Chairwoman Lisi asked if it was in a condition where it could be worked with.

T. Reynolds confirmed that it could.

Chairwoman Lisi stated that everything appeared to be in order from the perspective of the Planning Department. She noted there had been outstanding responses for minor landscaping items. She asked if the two planters were the extend of it.

T. Reynolds confirmed that it was. He stated there was minimal green area. He noted an rea that would be loamed and seeded, with a few trees added for shading.

Chairwoman Lisi stated there had been a letter from the City Engineer dated in March, adding that a more recent communication noted some changes and amended documents that had been submitted. She then asked if those new documents had been submitted through the Clerk’s office to assure all departments had received them.

T. Reynolds stated they had not been, noting that there wouldn’t have been time for them to receive them before the timing of the meeting. He stated Engineering and Planning received, noting that no other department had submitted comments with the initial submittal.

Chairwoman Lisi stated it would be customary to submit them to assure everyone understands which documents are being referenced. She stated a final determination could not happen until the Engineer had completed a final review.

T. Reynolds noted that the Engineer sent comments earlier that day, noting there had been questions regarding the traffic engineer’s assessment, use of retail space, and storage space. He then stated that in speaking with the traffic engineer, they considered accessory spaces as part of manufacturing and would make no effective change in terms of impacts to adjacent areas. He suggested a condition could be attached if there was an issue with how the area has been calculated.

Chairwoman Lisi stated that the Engineer wanted to confirm proposed improvements were located on the property and controlled by the applicant. She also stated that the Engineer wanted to determine if there would be any impacts to rights or easements on the property, adding that a complete ALTA (American Land Title Association) survey of the property should be submitted by the applicant. She then asked if these had been met.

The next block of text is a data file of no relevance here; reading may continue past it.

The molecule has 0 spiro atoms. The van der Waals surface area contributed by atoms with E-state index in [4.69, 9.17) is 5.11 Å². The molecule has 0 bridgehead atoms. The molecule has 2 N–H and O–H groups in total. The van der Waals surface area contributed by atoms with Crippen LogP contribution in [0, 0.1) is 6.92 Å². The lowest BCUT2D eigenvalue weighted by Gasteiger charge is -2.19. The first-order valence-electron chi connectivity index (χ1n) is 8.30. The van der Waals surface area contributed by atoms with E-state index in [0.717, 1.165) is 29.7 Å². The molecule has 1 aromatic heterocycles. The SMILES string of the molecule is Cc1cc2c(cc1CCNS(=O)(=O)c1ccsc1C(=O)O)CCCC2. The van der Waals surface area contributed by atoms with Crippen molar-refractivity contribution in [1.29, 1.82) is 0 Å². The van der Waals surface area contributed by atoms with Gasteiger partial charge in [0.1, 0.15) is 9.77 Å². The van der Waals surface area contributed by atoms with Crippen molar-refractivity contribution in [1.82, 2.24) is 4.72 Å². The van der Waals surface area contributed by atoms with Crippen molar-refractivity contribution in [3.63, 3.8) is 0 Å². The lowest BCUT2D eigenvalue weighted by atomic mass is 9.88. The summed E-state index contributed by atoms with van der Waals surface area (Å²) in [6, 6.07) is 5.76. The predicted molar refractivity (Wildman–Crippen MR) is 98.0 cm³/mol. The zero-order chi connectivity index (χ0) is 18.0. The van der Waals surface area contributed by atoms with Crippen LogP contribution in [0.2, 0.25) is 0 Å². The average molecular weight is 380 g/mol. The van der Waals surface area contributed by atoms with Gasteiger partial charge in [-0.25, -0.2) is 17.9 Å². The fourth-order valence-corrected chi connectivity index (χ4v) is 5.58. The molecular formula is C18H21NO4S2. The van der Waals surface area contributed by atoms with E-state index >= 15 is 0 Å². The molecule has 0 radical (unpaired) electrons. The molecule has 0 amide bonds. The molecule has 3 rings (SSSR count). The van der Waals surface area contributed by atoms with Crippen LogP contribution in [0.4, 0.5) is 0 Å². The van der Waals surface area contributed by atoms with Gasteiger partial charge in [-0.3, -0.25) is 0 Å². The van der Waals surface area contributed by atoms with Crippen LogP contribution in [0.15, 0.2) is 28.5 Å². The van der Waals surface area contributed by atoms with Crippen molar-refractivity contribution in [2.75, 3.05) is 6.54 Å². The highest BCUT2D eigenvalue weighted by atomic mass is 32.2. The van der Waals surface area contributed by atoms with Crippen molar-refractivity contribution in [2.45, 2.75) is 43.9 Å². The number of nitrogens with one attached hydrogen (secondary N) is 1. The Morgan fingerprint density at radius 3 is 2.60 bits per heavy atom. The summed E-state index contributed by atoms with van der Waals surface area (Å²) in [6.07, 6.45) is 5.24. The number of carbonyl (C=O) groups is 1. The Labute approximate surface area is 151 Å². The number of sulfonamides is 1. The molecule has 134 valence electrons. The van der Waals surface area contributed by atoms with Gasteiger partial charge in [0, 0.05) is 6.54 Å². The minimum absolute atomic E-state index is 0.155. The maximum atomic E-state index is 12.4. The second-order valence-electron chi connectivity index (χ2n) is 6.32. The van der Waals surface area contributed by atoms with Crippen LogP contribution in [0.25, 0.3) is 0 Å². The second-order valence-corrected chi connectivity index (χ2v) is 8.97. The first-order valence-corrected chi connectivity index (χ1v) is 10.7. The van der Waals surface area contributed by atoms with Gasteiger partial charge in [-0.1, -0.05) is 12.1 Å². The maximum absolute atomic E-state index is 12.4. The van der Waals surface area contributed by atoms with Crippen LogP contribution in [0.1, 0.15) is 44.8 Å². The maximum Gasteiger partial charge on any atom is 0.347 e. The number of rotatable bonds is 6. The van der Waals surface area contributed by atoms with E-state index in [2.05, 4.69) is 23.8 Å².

T. Reynolds stated that the Engineer had been provided the ALTA survey, adding that it would not be a requirement of zoning. He stated that everything was located on the property.

Atty Isaac Fleischer, from Bacon & Wilson representing the applicant, stated that the recent site plan included a wayfinding sign directing retail in one direction and cultivation employees another direction. He stated it would be placed on the property of an abutter at their request.

Chairwoman Lisi noted that matter referred to another comment in the Engineer’s letter. She then expressed a need to assure the applicant had all of the easements and rights of the property. She then stated there would need to be documentation of rights or agreements that allow for the applicant’s proposed access through the Trulieve property. She then asked if they had secured that.

Atty Fleischer stated they had discussed that with Trulieve. He then noted that there was an existing right of way across the Trulieve property noted in the title record. He then stated there was a draft agreement with the abutters regarding traffic allocation and maintenance obligations.

Chairwoman Lisi noted that another item required that they complete their own traffic study, adding that this appeared to have been done according to Mr. Reynolds. She also noted that the Engineer requested that the applicant should confirm there are no impacts to any rights that have been reserved by HG&E or others and that there is adequate capacity to receive the redirected discharges.